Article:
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RELIGIONS IN INDIA

RELIGIONS OF INDIA
India known as the land of spirituality and philosophy, was the birthplace of some religions, which even exist today in the world.

The most dominant religion in India today is Hinduism. About 80% of Indians are Hindus. Hinduism is a colorful religion with a vast gallery of Gods and Goddesses. Hinduism is one of the ancient religions in the world. It is supposed to have developed about 5000 years ago. Later on in ancient period other religions developed in India.

Around 500 BC two other religions developed in India, namely, Buddhism and Jainism. Today only about 0.5% of Indians are Jains and about 0.7% are Buddhist. In ancient times Jainism and specially Buddhism were very popular in India. Indians who accepted Buddhist philosophy spread it not only within the Indian sub-continent but also to kingdoms east and south of India.

These three ancient religions, Hinduism, Buddhism and Jainism, are seen as the molders of the India philosophy. In 'modern' period new religions were also established in India.

One comparatively new religion in India is Sikhism and it was established in the 15th century. About 2% of Indians are Sikhs. There were other attempts to create new religions in India but they did not always succeed. For example, a Moghul emperor, Akbar, who reigned between 1556 - 1605, tried to establish a new religion, Din- E- Elahi, but it did not survive. There are other religious philosophies whose believers see themselves as a separate religion, but they do not always get this recognition. For example Lingayat of south India see themselves as a different religion, while others see them as a sect of Hinduism. There are also some tribal communities who demand to be recognized as separate religion from Hinduism. In the 19th century some Hindu reformers tried to remodel Hinduism to adjust it to modern period.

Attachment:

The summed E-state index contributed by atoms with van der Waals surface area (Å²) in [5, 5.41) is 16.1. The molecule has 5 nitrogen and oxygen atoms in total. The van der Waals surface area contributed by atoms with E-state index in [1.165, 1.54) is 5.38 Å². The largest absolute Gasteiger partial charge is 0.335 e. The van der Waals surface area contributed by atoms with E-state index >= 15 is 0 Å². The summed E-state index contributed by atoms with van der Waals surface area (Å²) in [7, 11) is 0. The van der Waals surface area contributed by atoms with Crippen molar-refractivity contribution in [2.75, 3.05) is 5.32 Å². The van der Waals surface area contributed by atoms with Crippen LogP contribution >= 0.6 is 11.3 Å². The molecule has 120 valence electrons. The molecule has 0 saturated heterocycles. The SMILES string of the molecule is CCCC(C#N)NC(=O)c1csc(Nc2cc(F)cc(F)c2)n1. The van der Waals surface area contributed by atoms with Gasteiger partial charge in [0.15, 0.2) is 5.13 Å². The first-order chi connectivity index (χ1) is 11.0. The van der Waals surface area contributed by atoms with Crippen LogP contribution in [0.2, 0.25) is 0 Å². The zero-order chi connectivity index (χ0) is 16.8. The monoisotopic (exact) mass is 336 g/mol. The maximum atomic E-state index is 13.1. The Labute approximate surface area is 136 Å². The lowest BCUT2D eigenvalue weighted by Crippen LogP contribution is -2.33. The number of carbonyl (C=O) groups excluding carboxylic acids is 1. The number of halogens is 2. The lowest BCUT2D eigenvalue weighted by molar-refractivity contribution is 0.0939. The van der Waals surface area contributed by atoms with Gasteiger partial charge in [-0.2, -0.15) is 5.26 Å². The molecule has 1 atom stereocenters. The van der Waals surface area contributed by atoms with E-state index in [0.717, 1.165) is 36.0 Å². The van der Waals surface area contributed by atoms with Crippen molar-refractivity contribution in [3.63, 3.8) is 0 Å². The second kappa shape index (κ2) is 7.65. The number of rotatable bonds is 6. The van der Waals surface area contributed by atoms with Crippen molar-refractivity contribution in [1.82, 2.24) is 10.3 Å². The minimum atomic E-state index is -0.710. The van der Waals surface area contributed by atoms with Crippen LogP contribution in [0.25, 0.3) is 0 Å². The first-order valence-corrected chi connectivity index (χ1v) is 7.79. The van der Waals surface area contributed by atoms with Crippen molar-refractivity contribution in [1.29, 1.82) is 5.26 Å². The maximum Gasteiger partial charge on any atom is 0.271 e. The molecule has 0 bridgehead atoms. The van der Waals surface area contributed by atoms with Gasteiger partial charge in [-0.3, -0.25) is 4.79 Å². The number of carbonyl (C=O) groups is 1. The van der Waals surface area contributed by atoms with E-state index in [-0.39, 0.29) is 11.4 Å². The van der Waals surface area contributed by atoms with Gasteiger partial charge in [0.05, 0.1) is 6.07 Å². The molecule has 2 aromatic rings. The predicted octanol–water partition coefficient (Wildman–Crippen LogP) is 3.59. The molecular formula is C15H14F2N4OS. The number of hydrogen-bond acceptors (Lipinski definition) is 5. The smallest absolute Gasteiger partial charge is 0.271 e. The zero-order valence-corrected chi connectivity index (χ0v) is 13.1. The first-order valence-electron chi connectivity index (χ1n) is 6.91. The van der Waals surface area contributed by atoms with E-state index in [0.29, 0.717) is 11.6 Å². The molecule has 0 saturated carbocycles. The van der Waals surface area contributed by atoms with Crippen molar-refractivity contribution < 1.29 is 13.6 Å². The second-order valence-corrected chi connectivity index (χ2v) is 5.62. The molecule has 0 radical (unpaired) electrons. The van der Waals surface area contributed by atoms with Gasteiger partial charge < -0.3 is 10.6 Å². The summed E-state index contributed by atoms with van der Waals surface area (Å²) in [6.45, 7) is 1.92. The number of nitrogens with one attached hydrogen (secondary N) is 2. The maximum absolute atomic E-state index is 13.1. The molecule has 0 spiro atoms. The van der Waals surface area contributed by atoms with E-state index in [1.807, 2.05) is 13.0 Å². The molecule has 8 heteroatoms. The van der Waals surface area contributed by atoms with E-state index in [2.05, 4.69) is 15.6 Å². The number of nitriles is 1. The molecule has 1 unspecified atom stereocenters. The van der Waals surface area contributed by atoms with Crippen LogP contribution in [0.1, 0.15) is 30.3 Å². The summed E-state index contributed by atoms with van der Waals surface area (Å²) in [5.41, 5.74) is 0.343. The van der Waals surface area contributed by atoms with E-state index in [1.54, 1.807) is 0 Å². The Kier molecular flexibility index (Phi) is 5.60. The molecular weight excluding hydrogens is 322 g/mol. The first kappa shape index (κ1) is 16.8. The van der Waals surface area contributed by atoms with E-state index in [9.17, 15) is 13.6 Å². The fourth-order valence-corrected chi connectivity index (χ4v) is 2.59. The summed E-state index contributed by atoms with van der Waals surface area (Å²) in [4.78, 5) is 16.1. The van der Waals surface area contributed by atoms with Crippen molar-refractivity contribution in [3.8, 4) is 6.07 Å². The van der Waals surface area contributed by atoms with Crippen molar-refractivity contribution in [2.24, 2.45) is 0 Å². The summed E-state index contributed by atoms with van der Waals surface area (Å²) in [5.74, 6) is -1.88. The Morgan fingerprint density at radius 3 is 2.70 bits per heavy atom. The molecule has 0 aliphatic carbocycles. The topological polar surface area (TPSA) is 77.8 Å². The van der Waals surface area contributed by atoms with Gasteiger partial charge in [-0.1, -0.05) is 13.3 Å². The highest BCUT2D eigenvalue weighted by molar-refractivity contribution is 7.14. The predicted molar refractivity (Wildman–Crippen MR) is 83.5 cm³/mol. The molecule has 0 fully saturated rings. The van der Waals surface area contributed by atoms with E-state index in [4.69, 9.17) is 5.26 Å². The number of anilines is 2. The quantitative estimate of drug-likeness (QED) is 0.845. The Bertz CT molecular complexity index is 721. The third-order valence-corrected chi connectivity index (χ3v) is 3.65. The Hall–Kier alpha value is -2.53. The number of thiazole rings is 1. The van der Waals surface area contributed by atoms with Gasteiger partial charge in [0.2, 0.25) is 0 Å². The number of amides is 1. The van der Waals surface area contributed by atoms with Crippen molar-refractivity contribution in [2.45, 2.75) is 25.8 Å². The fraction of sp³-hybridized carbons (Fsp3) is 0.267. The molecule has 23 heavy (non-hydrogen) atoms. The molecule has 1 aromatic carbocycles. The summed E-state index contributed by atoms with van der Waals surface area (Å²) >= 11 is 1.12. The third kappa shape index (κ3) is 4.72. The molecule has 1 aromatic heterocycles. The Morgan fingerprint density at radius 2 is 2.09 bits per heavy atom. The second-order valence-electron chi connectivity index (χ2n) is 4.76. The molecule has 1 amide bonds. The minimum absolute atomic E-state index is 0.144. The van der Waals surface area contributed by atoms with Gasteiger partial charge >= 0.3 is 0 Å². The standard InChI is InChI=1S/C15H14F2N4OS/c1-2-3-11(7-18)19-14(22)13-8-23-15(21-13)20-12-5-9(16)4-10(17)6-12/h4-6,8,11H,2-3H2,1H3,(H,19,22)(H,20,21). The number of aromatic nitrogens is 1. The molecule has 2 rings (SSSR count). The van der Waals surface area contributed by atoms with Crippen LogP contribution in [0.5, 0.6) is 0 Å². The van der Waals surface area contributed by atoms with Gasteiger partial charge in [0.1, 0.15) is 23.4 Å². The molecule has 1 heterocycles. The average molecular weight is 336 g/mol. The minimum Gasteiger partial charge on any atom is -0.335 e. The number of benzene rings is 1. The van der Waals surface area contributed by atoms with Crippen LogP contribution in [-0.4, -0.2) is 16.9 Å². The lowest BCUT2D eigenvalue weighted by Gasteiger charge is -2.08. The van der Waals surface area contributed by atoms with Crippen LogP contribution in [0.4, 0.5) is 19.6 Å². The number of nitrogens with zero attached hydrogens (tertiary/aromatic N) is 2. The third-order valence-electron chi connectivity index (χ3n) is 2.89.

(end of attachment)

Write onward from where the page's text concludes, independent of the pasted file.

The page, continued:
Along with the religions that developed in India, there are followers of non- Indian religions. The largest non-Indian religion is Islam. They are about 12% of India's population. Christians are more then 2% of India's population. There are also Zoroastrians who even though make less then 0.01% of India's population, are known around India. There are also a few thousand Jews in India. Judaism and Christianity might have arrived in India before they arrived in Europe.

India's religious communities (2001 census)

Religion  

Population  

Percent  

All religions 1,028,610,328 100.00%
Hindus 827,578,868 80.456%
Muslims 138,188,240 13.434%
Christians 24,080,016 2.341%
Sikhs 19,215,730 1.868%
Buddhists 7,955,207 0.773%
Jains 4,225,053 0.411%
Zoroastrians

 ..............

0.01%
Judaism

 ..............

0.0005%
Others 6,639,626 0.645%
Religion not stated 727,588 0.07%